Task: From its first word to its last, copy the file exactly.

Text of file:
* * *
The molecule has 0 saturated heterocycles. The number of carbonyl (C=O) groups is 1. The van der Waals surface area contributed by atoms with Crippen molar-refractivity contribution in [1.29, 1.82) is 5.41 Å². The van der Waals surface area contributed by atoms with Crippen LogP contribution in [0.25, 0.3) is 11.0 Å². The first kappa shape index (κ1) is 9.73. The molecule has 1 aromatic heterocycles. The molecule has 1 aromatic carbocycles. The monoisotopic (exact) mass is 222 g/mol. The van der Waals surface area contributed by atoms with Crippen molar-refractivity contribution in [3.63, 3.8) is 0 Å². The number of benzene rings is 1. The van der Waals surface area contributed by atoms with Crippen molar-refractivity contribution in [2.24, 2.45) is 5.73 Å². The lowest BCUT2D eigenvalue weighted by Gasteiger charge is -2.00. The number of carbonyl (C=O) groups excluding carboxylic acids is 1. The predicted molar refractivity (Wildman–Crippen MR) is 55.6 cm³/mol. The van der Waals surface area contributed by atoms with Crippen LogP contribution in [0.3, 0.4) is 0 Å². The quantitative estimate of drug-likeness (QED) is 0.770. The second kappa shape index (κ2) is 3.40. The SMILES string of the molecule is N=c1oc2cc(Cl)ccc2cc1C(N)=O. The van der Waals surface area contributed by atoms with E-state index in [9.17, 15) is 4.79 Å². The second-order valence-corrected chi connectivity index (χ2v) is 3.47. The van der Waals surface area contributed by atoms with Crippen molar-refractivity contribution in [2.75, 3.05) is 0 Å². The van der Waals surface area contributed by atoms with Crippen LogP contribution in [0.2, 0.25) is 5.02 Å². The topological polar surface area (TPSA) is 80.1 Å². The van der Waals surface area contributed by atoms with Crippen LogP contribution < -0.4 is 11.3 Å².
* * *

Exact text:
The molecule has 0 saturated heterocycles. The number of carbonyl (C=O) groups is 1. The van der Waals surface area contributed by atoms with Crippen molar-refractivity contribution in [1.29, 1.82) is 5.41 Å². The van der Waals surface area contributed by atoms with Crippen LogP contribution in [0.25, 0.3) is 11.0 Å². The first kappa shape index (κ1) is 9.73. The molecule has 1 aromatic heterocycles. The molecule has 1 aromatic carbocycles. The monoisotopic (exact) mass is 222 g/mol. The van der Waals surface area contributed by atoms with Crippen molar-refractivity contribution in [3.63, 3.8) is 0 Å². The number of benzene rings is 1. The van der Waals surface area contributed by atoms with Crippen molar-refractivity contribution in [2.24, 2.45) is 5.73 Å². The lowest BCUT2D eigenvalue weighted by Gasteiger charge is -2.00. The number of carbonyl (C=O) groups excluding carboxylic acids is 1. The predicted molar refractivity (Wildman–Crippen MR) is 55.6 cm³/mol. The van der Waals surface area contributed by atoms with Crippen LogP contribution in [0.3, 0.4) is 0 Å². The quantitative estimate of drug-likeness (QED) is 0.770. The second kappa shape index (κ2) is 3.40. The SMILES string of the molecule is N=c1oc2cc(Cl)ccc2cc1C(N)=O. The van der Waals surface area contributed by atoms with E-state index in [9.17, 15) is 4.79 Å². The second-order valence-corrected chi connectivity index (χ2v) is 3.47. The van der Waals surface area contributed by atoms with Crippen molar-refractivity contribution in [2.75, 3.05) is 0 Å². The van der Waals surface area contributed by atoms with Crippen LogP contribution in [0.2, 0.25) is 5.02 Å². The topological polar surface area (TPSA) is 80.1 Å². The van der Waals surface area contributed by atoms with Crippen LogP contribution < -0.4 is 11.3 Å².